A reply to Owen Patterson

00002_optOwen Patterson was until a recent government reshuffle the UK environment secretary, basically responsible for the non-energy side of the environment (food, farming, national parks, forests, etc) largely in England.  He reputedly was a holder of the post who did not believe in climate change and would not be briefed by his government’s scientists on the issue (something he will not confirm or deny).  I heard him interviewed on the radio two weeks ago after he gave a speech attacking the government (not just on the environment – he does not seem to agree with his party on much).  This is my brief response to this interview (which was all about his environmental attitudes and ideas).  Owen Patterson made four points, in no particular order…

  • Climate change has been slowing down since the 90’s.  This is the sceptics current favourite point.  Interestingly like most sceptics in Europe Owen Patterson does not deny man made climate change, just suggests its not as bad as its made out to be.  I think he does believe in it, he’s too intelligent not to.  Anyway what he said is not really true.  Land temperatures have slowed down but most of the worlds surface is water.  That is where the energy is mostly going.  Also El Nino and sunspot activity have depressed the temperatures on land, expect a bounceback at some point in the future.
  • The big problem all these people have is wind energy (hence the photo), the perceived ugliness of wind turbines is what seems to tip them over to climate scepticism . Owen Patterson does not like wind turbines to look at.  This then leads onto saying they are unreliable and don’t work.  This latter point is untrue for the last week UK wind power has beaten nuclear and all records. I personally like wind turbines (as polls suggest in the UK most do- even those who live near them), however I do have increasing concerns about proliferation, really infilling between on-shore wind farms.  There are places I would definitely be unhappy to see them but still think there are plenty of dreary bits of country as well as industrial areas where they can go.  So I do have just a bit of sympathy here Owen Patterson’s views since I don’t want to see them everywhere and think there is an upper limit to the number of turbines on land.  I am however very enthusiastic about off shore wind, which I suspect he is not.  Where I strongly disagree is that the grid will collapse with wind power since we cannot rely on it.  The forecasting is remarkably accurate.  In any case no one is suggesting just using wind power, but a basket of technologies. What we must ensure we have is adequate energy storage and we need a lot more of this fast or we are going to have problems dealing with our excess output.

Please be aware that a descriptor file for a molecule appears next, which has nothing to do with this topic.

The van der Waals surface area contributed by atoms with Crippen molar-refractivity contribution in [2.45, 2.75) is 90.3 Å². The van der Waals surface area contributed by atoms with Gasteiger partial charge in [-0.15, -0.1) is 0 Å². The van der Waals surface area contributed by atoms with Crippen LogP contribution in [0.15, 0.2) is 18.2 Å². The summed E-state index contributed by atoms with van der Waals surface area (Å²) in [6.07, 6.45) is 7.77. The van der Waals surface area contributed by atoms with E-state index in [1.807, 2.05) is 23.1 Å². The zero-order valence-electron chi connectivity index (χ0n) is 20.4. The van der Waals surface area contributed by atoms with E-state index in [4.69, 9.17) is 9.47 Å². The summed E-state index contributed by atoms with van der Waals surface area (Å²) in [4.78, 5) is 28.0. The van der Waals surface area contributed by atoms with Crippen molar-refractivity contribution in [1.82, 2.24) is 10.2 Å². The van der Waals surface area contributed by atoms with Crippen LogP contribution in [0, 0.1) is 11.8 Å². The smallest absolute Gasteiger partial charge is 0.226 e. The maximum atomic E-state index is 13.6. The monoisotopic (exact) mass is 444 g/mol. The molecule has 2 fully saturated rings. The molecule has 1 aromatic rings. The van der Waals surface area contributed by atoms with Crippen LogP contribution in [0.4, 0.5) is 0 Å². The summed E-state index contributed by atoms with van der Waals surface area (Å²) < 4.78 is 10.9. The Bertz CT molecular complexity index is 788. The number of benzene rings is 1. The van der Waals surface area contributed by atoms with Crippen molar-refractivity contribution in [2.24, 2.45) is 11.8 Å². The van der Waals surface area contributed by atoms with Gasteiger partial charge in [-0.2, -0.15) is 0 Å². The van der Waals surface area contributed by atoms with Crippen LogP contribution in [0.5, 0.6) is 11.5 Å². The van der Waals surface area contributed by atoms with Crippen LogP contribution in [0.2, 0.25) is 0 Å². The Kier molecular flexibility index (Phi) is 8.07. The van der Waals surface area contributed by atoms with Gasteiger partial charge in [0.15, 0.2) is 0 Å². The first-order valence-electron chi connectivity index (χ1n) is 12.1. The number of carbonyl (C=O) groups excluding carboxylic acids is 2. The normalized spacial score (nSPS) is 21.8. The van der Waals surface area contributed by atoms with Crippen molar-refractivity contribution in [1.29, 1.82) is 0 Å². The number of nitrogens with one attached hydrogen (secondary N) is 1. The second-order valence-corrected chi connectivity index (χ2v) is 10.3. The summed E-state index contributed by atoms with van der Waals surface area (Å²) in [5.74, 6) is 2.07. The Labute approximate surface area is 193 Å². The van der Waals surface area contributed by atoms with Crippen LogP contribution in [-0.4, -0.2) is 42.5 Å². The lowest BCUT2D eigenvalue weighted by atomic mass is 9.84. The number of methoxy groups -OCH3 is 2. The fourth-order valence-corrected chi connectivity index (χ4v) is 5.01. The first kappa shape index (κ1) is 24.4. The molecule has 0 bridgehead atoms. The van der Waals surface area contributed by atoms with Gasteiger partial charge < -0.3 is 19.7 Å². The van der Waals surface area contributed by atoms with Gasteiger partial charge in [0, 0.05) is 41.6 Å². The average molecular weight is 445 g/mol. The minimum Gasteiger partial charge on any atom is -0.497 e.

• Conservation.  Owen Patterson made a number of good points about energy conservation and its importance.  The only example he gave was about smart fridges and freezers.  An interesting one and a good idea although non of these devices are as far as I know on the market.  There is good news on this Mr Patterson.  Peak electricity demand in the UK is falling.  This is partly due to the EU (something Owen Patterson does not like), which is perhaps why he did not mention energy efficient bulbs and the EU mandated phaseout.  With 25% of domestic energy being used for lighting this is one reason why energy demand is falling.  Another is more efficient white goods (another EU directive).  Another reason is a massive amount of micro-generation.
  • The last and most controversial bit of the interview was about energy security.  Since renewables don’t work (I beg to differ), we must embrace nuclear and fracking.  His nuclear power idea was to use lots? of small reactors.  These small reactors have been talked about for decades but none have ever been built.  There was even talk of making them portable and even using them in disaster relief.  The problem with talking about fracking, nuclear and energy security in the same sentence is that its a complete contradiction in terms.  It would take at least a decade to get either going in the UK or Europe to make any serious contribution to this problem, too late.  In addition Mr Patterson wanted the nuclear to do combined heat and power.  This must mean (although he did not say so) the nuclear plants being in urban areas.  In these days of terrorism and IS this is a complete nightmare.  Can you imagine the opposition? Also would you want your hot water even indirectly from a reactor, (no me neither). On fracking it would make the opposition to wind look minor.  When I was researching this for our book I was stunned just how many wells had to be drilled.  Its hundreds and hundreds per field.  That’s lorries, water, waste and large areas of concrete on a vast scale.  Its not going to happen and even if it did even Lord Browne (ex BP now a fracker) says it will not lower gas prices.

I just wish politicians would think about the practicalities of some of their solutions before they opened their mouths….


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